• there is a strong interest in avoiding a multiplicity of proceedings (the court proceedings and the arbitration would both canvass similar factual issues and require the same witnesses, some of whom were coming from Malaysia and Singapore); and
  • the arbitration was more likely to resolve all of the issues in dispute between the parties (as the court proceedings may have only dealt with the duty of care in tort law).

Whereas, on the other hand, factors against the granting of a stay or adjournment:

  • the court proceedings were considerably more advanced than the arbitration;
  • the parties in the court proceedings were not the same as in the arbitration (and if Skelton Sherbourne were joined to the court proceedings, it could obtain a stay of proceedings under the International Arbitration Act 1974 (Cth)); and
  • by resolving factual issues, the court proceedings would assist the arbitration (creating an issue estoppel on matters that had already been determined).

Dismissing Asian Atlas' motion for a stay or adjournment of the court proceedings, Justice Besanko held the determinative factor to be that the court proceedings were considerably more advanced than the arbitration.

The analysis

Pro-arbitration jurists may contend a view that, in preservation of an arbitration agreement, it was open to Justice Besanko to distinguish Sterling Pharmaceuticals on the basis that that case concerned pending court proceedings in another jurisdiction, whereas the present case concerned pending arbitral proceedings. However, the overarching difficulty with such a proposition lies in the fact that, in upholding McConnell Dowell's entitlement to have its action determined by the court, his Honour's decision properly accorded with the applicable international arbitration laws.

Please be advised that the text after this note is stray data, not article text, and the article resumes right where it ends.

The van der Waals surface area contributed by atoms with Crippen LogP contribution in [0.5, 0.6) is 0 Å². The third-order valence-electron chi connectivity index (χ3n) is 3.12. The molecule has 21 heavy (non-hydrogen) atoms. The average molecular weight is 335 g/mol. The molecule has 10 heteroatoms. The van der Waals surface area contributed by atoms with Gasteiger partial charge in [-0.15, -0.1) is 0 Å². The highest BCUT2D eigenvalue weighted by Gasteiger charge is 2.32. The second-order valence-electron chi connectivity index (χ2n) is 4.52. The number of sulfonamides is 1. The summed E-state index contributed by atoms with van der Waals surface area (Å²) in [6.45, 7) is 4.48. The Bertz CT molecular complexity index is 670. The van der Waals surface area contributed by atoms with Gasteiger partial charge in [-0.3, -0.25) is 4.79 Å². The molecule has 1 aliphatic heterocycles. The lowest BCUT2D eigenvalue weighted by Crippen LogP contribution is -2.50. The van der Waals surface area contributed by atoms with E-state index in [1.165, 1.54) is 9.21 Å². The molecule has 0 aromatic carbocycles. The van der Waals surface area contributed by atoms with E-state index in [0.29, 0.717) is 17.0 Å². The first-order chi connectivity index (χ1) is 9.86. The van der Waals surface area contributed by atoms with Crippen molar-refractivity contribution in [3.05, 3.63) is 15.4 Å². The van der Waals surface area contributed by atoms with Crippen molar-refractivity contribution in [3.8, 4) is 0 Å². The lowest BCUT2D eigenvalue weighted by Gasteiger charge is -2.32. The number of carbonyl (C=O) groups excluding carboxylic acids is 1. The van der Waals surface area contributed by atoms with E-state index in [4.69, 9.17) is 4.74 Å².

The International Arbitration Act only comprehends a stay of proceedings being granted where the litigant parties have entered into an arbitration agreement.3 As a consequence of the contractual matrix that governed the respective relationships of the three parties and, specifically, absent any arbitration agreement between McConnell Dowell and Asian Atlas, a stay of proceedings was unsustainable under the Act.

This type of contractual matrix is relatively common within international trade (and indeed multi-national projects): namely, where there are more than two parties and a number of related contracts. In such circumstances, it may be appropriate when contracting for the parties to consider adoption of a multi-party or multi-contract arbitration clause, allowing related disputes between multiple parties to be heard together in a single forum under the same applicable rules and laws. Such a clause might have assisted McConnell Dowell, Skelton Sherbourne and Asian Atlas to resolve their respective differences together without the need for the inefficient recourse to two arbitrations and related court proceedings. However, adopting parties ought to be aware that multi-party or multi-contract arbitration clauses are fraught with attendant drafting4, practicality and procedural difficulties which must be addressed with care and clarity if their purpose is to be properly achieved.

  1. McConnell Dowell Constructors (Aust) Pty Ltd v The Ship 'Asian Atlas' [2011] FCA 174 (4 March 2011).
  2. Sterling Pharmaceuticals Pty Limited v The Boots Company (Australia) Pty Limited (1992) 34 FCR 287.
  3. Article 8(1) of the UNCITRAL Model Law on International Commercial Arbitration 2006, adopted by s16 and reproduced as Schedule 2 of the International Arbitration Act 1974 (Cth). Also see s7(2) of the International Arbitration Act 1974.
  4. See for example the 'IBA Guidelines for Drafting International Arbitration Clauses'.